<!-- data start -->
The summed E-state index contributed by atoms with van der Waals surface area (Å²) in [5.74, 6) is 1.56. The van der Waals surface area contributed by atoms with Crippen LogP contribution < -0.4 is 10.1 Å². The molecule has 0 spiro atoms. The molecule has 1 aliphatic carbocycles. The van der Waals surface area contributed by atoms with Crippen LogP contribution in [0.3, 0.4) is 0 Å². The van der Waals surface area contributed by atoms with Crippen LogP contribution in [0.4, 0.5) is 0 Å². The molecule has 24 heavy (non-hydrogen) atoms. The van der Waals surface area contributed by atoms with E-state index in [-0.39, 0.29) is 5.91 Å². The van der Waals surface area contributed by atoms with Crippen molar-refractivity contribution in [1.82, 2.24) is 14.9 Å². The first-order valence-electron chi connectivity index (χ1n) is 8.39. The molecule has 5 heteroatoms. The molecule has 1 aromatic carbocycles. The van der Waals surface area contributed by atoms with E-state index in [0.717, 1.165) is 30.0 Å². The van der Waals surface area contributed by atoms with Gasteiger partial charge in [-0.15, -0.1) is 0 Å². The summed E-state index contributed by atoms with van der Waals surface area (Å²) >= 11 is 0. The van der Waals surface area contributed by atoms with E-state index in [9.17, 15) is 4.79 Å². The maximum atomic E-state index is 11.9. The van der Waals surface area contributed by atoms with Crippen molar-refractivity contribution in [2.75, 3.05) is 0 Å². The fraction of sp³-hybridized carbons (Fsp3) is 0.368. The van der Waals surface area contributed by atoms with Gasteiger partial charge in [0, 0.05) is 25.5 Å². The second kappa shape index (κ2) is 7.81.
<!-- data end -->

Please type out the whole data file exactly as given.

The summed E-state index contributed by atoms with van der Waals surface area (Å²) in [5.74, 6) is 1.56. The van der Waals surface area contributed by atoms with Crippen LogP contribution < -0.4 is 10.1 Å². The molecule has 0 spiro atoms. The molecule has 1 aliphatic carbocycles. The van der Waals surface area contributed by atoms with Crippen LogP contribution in [0.3, 0.4) is 0 Å². The van der Waals surface area contributed by atoms with Crippen LogP contribution in [0.4, 0.5) is 0 Å². The molecule has 24 heavy (non-hydrogen) atoms. The van der Waals surface area contributed by atoms with E-state index in [-0.39, 0.29) is 5.91 Å². The van der Waals surface area contributed by atoms with Crippen molar-refractivity contribution in [1.82, 2.24) is 14.9 Å². The first-order valence-electron chi connectivity index (χ1n) is 8.39. The molecule has 5 heteroatoms. The molecule has 1 aromatic carbocycles. The van der Waals surface area contributed by atoms with E-state index in [0.717, 1.165) is 30.0 Å². The van der Waals surface area contributed by atoms with Gasteiger partial charge in [-0.15, -0.1) is 0 Å². The summed E-state index contributed by atoms with van der Waals surface area (Å²) >= 11 is 0. The van der Waals surface area contributed by atoms with E-state index in [9.17, 15) is 4.79 Å². The maximum atomic E-state index is 11.9. The van der Waals surface area contributed by atoms with Crippen molar-refractivity contribution in [2.75, 3.05) is 0 Å². The fraction of sp³-hybridized carbons (Fsp3) is 0.368. The van der Waals surface area contributed by atoms with Gasteiger partial charge in [0, 0.05) is 25.5 Å². The second kappa shape index (κ2) is 7.81.